However, Lancaster said she did everything she could this year to make sure she was not being a hindrance to the other local businesses, and one of the ways she did this was by ensuring there was enough parking.

“I’ve implemented courtesy parking for our neighbors here on Church Street. They’re actually able to book a parking stall for their client if they have an appointment during the market time,” Lancaster said.

She explained that on the north side of the road closure, which is on Church Street, there are a few parking spots available because the vendors do not use them. So to address the concerns with parking, Lancaster chose to use this space to ensure neighboring businesses have an available space for their clients to park during the market.

“I really am trying to be accommodating – as much as possible – to all the business owners down here, because they really are the ones who made it possible for me to reopen the market,” Lancaster said.

This isn’t the only way Lancaster is making changes to help her fellow business owners. After talking with the business owners who have shops that fall within range of the road closure, she explained many of them noted the farmer’s market actually decreases foot traffic in the hot summer months. She said this is because the market is not well attended during that time due to the heat, so it doesn’t bring the normal foot traffic to the businesses that it usually does. 

After hearing this, Lancaster opted to shut down the farmer’s market during the summer months, when the hot weather is at its peak.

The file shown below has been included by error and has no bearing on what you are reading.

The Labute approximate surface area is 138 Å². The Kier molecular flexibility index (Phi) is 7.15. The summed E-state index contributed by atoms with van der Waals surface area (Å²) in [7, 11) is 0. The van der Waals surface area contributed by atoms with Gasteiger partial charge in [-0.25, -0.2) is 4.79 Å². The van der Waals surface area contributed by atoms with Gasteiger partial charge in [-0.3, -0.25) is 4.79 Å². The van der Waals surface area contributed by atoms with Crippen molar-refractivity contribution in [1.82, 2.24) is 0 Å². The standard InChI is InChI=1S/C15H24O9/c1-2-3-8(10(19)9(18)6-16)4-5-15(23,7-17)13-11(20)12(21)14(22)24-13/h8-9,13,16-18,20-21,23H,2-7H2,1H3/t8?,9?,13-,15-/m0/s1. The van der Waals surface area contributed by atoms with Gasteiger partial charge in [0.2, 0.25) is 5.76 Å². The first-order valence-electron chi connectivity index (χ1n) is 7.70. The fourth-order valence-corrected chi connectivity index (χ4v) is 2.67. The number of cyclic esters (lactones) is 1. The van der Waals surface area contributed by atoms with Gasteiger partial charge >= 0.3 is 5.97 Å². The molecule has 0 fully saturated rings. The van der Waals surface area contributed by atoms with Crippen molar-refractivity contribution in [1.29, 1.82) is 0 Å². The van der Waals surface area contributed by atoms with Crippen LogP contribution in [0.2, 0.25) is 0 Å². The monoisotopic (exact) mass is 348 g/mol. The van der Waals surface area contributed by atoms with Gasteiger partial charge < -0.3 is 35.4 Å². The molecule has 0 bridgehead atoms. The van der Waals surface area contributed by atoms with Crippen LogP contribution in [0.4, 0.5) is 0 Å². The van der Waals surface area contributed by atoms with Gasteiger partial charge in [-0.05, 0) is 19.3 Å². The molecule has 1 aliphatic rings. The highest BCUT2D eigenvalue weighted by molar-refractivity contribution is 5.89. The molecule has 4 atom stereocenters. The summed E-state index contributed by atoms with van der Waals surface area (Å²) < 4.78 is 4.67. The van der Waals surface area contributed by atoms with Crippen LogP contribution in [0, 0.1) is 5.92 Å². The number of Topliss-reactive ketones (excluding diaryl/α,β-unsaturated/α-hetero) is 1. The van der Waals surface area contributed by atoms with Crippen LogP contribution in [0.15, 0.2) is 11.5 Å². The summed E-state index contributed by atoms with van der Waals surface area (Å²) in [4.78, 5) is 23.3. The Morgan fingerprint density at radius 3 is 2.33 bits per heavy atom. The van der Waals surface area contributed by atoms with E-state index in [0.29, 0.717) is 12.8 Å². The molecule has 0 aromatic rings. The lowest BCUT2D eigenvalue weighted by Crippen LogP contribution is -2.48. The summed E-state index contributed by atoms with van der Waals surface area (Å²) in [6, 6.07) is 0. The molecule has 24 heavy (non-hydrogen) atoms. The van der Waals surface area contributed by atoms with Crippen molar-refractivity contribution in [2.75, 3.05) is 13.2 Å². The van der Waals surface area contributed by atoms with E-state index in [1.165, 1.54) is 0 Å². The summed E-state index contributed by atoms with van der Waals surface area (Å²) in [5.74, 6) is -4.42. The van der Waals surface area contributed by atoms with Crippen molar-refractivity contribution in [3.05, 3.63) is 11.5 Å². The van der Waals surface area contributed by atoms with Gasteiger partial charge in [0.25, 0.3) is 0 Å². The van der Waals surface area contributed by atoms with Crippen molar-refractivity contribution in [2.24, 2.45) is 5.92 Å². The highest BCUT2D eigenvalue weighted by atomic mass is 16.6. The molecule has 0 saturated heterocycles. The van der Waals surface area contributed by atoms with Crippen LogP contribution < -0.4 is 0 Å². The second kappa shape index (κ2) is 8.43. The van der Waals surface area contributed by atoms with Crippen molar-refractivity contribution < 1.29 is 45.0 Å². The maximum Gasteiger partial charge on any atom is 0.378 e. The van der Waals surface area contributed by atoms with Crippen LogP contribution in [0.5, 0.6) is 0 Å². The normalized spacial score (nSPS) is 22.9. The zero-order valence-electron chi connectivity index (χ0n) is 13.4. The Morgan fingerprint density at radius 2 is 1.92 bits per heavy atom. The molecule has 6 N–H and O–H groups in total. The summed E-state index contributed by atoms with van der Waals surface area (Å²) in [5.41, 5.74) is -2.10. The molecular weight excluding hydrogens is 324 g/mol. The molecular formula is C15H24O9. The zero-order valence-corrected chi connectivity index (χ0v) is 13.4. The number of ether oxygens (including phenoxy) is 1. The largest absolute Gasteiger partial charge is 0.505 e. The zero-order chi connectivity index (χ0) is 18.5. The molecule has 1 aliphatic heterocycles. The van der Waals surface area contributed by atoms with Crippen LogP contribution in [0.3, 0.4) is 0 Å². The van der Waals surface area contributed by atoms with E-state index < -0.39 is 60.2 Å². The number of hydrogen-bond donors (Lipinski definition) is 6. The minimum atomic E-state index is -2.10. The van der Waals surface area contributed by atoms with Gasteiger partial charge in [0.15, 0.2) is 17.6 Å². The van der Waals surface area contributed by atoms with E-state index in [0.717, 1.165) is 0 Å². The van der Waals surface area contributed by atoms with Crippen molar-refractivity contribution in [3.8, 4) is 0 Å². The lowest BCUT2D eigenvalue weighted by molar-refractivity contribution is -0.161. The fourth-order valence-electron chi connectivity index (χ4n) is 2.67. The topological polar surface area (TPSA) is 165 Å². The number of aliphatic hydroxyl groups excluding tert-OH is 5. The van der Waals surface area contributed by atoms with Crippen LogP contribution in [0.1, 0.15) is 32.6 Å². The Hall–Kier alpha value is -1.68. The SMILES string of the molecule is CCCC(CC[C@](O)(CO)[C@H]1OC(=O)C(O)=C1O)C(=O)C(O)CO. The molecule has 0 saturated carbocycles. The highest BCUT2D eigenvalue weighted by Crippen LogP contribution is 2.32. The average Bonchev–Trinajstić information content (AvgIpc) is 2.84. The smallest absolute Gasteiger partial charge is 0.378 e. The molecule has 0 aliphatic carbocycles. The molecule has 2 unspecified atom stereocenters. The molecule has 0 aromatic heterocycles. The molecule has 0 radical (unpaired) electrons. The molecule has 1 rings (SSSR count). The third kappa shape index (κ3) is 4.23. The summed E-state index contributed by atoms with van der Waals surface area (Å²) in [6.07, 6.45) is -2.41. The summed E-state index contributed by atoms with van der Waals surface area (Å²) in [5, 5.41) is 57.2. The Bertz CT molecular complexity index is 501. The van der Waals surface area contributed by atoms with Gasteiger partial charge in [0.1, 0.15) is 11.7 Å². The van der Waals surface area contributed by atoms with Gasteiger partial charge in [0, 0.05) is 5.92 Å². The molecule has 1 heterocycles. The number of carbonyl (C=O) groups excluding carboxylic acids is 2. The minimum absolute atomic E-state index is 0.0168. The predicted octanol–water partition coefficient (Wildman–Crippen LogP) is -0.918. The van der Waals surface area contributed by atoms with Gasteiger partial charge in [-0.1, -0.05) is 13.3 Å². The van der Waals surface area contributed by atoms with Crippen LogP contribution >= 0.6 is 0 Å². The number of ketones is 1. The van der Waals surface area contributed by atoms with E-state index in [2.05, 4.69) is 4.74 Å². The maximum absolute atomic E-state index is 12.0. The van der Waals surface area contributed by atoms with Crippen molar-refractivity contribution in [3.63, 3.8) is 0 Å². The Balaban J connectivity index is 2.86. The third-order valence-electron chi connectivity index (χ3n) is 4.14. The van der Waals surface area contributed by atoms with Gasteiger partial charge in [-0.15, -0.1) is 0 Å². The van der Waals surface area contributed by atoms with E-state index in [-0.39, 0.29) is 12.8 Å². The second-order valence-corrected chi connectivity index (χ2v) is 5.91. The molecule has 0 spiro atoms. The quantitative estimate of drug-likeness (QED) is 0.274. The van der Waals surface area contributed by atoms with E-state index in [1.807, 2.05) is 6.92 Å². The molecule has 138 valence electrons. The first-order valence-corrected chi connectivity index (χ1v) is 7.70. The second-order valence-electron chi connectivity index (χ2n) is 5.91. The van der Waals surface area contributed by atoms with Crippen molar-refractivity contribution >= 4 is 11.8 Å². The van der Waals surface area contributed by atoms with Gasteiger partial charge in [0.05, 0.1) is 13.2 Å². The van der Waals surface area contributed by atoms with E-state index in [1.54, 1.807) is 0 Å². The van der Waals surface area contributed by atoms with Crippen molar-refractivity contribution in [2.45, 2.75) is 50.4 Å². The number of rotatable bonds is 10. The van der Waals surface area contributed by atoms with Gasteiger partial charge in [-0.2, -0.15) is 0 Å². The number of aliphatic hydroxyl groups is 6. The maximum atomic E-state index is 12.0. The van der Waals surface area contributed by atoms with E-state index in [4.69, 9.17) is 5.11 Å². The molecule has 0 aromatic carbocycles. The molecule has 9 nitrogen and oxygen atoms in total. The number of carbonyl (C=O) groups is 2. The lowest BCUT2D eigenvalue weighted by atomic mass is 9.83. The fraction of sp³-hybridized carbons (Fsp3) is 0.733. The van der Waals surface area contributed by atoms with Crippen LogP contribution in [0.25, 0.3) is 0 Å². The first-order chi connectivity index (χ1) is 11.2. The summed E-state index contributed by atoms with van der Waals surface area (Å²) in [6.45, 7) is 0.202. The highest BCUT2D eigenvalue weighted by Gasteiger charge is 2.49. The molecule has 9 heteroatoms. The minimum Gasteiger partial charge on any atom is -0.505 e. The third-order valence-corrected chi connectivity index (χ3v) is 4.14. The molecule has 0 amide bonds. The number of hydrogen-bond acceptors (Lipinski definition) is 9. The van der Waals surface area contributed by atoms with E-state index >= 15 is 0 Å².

“We decided we’re closing the market for the month of July and August, because it does get really slow during those months,” Lancaster said. “That was a point of contention for some of the business owners in the Bank of Italy building. I really did try to adapt our operations to kind of suit everyone’s needs.”

Lancaster also accommodated the needs of the other businesses by agreeing to push the road closure from 3:30 p.m. to 4 p.m., as well as only hold the farmer’s market on days where they have at least 10 vendors.

“I agree with them. It doesn’t seem as worth it to close the street if it’s not a big market and if it’s not going to be well attended,” Lancaster said.

Lingering concerns

She noted that at multiple community meetings in the past, when there were concerns the market would be shut down due to the city’s code changes, the market had an overwhelming amount of support from the community and local businesses saying that they wanted the farmer’s market to stay open.

Further, even with all of the changes she is making to accommodate the community, Lancaster explained the farmer’s market is not out of the woods yet. She said she believes that certain city staff and council members won’t be satisfied until the market is shut down.

“I fully anticipate that there could be some issues,” Lancaster said. “Their goal is for the market to not be on the street. In my opinion, that’s the goal. Hopefully not this year.” 

She continued with, “And you know, city council elections are coming up. Hopefully we get some new members on the council who really care about the community. And it might have to be me if it’s nobody else.”